The WHO says that the new COVID variant should be referred to as the “Delta variant”. So why are newspapers still calling it the “Indian” variant? 

By Emma Ireland, Hacked Off Intern

To combat people making links between a variant and the country, the WHO have said that all COVID variants should be referred to as different letters of the Greek alphabet. The General Secretary of the UN recently warned that “the pandemic continues to unleash a tsunami of hate and xenophobia, scapegoating and scare-mongering”, and encouraged the media and other parts of society to do what they can to fight the wave of racism and hate speech associated with the virus.  We saw the onslaught of hate suffered by East Asian communities after the first virus hit the news – inspired in part, quite possibly, by references to the “Chinese virus” in the media.


It’s not possible to confirm a link between hate crime and explicitly associating a variant with a country in this way.  But given the risk – and the calls of experts – why are some newspapers persisting with naming variants according to their perceived country of origin?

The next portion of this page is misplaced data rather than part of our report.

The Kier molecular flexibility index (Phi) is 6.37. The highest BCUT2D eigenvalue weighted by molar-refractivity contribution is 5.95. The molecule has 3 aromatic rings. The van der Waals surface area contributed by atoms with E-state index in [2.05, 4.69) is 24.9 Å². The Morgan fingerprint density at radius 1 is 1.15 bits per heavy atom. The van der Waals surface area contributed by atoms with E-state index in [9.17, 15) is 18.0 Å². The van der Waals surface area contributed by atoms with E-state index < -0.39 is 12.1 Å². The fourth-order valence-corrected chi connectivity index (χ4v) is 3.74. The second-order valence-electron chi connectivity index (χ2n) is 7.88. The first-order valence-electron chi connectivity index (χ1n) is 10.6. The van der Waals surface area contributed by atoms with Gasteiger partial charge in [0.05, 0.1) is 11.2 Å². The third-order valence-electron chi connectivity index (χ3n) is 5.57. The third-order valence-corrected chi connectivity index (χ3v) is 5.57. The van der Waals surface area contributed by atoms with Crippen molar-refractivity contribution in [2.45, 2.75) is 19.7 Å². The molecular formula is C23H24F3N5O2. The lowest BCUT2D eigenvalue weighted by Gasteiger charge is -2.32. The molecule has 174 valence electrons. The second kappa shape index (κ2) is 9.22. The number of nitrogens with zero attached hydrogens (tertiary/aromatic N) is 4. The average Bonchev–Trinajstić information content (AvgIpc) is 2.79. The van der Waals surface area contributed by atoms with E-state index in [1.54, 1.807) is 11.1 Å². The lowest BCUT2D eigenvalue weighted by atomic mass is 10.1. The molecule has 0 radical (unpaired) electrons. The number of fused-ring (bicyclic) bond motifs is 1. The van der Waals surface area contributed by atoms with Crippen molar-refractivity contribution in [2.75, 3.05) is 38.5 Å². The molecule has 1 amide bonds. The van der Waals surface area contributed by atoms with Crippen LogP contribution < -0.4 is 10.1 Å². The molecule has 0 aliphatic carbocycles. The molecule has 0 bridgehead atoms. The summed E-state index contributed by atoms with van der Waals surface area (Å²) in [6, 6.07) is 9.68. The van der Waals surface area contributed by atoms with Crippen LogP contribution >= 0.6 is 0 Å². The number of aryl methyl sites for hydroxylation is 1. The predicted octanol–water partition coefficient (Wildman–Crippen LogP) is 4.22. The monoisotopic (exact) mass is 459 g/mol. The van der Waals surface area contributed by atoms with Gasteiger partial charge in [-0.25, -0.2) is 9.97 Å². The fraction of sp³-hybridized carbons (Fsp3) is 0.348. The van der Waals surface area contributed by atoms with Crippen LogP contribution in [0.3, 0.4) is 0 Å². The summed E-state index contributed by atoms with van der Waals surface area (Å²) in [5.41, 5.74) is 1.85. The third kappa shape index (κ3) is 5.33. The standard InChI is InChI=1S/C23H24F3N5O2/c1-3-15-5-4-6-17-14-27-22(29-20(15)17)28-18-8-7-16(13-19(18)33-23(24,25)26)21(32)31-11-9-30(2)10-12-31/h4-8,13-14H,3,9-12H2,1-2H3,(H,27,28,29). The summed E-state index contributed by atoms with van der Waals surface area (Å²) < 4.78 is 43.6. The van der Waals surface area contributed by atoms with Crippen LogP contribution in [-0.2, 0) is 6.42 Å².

For example, in various articles, The Sun refer to the “rapid spread of the Indian variant”, “the new Nepal mutation of the Indian variant” and “…to stop the spread of the Indian variant”. 


The Times even uses the ‘Indian variant’ in their headline in an article


The Daily Mail is also not innocent of this – referring to “Indian variant hotspots” in a headline. 


In fairness, it isn’t just the press. The BBC published an article headlined, Covid: Indian variant ‘now dominant’ in the UK at the start of June. The article goes on to refer to the variant as Delta –  so why use the country of origin in the title?


The idea of giving these variants neutral names avoids the risk of fueling xenophobic hate. News sources, from where most people will learn about these variants, have a responsibility to help fight virus-related stigmatism and racism . Using the official names for the variants should not be too much to ask.

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